First Man into Space
There is an obvious morality to films like this. The big idea is that mankind has gone too far in some direction and the universe is letting us know it. Who ever has dared to cross the invisible line must now suffer, and often cause even more suffering to everyone around them. At the end we learn our collective lesson and resolve to change our ways.
In this case the barrier is outer space. This film came out in 1959, after Sputnik had orbited the Earth, but before the Apollo program had put people on the moon. It was the perfect time for wondering just what was actually up there. This same interest, and the same cosmic rays, created one of my all-time favorite superhero comic teams, the Fantastic Four.
The story here is that a brash young test pilot goes beyond the directives of his navy commander to become the titular First Man into Space. As a result he gets covered in some kind of meteorite dust that transforms him into a bloodless killing machine. Ultimately he’s really just seeking help, and in getting it he teaches us all a lesson about the importance of respecting boundaries.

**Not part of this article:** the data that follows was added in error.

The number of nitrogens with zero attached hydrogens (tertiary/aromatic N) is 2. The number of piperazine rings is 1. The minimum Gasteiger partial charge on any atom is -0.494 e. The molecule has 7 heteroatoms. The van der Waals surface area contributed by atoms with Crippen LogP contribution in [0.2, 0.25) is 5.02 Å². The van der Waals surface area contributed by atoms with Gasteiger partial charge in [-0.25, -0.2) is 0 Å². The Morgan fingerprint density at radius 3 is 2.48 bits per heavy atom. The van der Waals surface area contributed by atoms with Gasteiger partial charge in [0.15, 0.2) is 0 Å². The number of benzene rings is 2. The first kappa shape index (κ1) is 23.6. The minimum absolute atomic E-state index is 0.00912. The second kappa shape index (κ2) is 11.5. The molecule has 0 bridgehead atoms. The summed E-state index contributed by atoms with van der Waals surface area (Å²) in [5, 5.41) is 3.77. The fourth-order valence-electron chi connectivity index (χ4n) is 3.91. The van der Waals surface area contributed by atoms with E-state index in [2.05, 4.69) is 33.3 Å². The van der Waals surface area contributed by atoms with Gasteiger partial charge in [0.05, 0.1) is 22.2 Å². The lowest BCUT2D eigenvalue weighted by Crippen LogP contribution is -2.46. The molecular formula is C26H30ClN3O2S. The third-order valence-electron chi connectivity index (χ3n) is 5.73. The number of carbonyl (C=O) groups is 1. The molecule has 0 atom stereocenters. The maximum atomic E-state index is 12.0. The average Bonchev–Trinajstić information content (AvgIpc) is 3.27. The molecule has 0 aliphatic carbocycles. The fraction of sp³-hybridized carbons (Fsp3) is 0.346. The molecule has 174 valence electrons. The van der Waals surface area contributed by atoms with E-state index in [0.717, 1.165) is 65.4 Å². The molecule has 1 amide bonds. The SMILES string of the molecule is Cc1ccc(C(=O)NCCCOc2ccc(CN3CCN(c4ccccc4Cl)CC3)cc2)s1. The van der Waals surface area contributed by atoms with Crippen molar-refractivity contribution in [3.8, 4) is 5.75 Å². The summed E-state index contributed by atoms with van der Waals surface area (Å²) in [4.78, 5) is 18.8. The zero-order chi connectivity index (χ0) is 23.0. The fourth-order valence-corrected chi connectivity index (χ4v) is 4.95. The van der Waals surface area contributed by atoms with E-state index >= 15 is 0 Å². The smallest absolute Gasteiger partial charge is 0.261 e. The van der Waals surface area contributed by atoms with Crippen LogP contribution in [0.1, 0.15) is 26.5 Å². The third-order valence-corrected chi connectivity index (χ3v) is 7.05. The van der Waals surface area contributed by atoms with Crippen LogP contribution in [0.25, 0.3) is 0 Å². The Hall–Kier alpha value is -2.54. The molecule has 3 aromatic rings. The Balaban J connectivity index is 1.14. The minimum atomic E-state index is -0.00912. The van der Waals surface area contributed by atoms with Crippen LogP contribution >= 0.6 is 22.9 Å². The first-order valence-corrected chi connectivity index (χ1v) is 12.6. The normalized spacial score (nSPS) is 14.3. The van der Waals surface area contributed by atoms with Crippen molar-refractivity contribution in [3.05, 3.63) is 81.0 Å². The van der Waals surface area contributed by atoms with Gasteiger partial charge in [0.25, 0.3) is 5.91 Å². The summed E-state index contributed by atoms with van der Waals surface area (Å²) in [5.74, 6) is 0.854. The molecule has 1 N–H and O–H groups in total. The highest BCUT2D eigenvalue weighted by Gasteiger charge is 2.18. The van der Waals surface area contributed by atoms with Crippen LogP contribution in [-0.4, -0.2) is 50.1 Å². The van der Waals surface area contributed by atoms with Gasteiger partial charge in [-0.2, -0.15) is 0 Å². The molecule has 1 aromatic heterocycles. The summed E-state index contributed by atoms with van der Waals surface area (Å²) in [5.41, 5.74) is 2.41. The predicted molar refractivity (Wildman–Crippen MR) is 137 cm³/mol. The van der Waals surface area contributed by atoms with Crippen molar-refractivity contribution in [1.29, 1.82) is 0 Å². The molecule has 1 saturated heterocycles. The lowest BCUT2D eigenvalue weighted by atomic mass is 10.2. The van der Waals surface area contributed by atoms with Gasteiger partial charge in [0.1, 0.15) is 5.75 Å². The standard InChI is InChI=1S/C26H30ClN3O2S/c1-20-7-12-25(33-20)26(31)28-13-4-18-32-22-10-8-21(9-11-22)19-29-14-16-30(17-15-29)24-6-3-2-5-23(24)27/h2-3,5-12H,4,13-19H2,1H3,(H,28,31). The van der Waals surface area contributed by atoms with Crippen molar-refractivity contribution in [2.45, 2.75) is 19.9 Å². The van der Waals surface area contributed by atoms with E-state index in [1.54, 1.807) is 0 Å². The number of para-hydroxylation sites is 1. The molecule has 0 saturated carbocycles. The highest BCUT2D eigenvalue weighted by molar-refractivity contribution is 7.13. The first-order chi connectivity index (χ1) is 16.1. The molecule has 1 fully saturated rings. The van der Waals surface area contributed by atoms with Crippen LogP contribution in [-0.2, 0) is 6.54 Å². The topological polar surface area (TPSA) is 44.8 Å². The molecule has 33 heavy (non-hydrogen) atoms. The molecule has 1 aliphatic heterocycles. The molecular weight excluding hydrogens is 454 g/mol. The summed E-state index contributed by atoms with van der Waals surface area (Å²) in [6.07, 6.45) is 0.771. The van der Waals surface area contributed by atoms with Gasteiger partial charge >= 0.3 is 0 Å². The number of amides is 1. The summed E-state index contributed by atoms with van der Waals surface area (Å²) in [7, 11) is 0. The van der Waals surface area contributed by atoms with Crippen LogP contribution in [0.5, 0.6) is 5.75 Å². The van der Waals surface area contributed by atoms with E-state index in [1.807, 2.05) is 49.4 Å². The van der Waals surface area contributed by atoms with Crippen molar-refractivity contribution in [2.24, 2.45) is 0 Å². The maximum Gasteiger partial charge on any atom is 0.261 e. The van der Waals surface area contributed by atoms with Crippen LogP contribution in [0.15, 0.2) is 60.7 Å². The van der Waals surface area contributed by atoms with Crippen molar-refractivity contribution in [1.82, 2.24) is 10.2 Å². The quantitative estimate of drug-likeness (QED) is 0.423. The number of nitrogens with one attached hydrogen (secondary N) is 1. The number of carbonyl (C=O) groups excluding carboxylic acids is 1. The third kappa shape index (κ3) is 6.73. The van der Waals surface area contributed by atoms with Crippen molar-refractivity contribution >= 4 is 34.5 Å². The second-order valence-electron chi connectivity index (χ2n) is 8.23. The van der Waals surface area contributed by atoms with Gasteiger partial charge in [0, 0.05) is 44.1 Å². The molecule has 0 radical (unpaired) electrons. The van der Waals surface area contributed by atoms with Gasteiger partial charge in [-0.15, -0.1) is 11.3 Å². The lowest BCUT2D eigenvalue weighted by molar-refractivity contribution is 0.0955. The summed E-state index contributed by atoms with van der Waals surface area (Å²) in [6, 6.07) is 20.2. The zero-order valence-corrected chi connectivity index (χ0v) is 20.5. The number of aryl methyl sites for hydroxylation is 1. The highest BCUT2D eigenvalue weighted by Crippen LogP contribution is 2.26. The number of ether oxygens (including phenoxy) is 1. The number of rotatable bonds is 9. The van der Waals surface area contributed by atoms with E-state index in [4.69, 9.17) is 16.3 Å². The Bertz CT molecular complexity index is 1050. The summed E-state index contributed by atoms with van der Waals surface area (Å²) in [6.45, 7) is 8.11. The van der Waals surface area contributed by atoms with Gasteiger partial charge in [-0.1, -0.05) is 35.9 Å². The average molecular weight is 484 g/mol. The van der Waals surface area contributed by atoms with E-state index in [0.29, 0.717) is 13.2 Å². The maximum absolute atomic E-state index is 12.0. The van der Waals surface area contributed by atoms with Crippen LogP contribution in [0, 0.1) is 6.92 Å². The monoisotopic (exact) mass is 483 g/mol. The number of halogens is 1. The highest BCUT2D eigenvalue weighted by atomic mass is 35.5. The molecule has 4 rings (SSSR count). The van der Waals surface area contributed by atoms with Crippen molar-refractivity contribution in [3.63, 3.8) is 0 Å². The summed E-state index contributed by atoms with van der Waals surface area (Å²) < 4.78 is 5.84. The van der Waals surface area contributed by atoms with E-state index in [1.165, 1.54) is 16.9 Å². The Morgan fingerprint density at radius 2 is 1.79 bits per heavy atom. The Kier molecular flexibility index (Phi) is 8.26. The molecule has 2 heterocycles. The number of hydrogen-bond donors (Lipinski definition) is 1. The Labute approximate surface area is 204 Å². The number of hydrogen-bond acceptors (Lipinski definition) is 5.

I’m left wondering... what is the point of all of these types of stories? What is our culture trying to tell ourselves? That science, unchecked, will inevitably lead us to ruin? That we have strayed too far from religion? That the unknown isn’t actually meant to be known? It aligns with a certain kind of “spiritual” person who thinks that technology is an unqualified evil.
My personal opinion is that technology is neither good nor evil, it’s just a tool. Like any other tool the only thing that matters is how it’s being used. We can do awful things or amazing ones. We can learn or we can destroy. I’m not particularly worried about us finding space dust that turns people into vampires, but what the heck do I know anyway?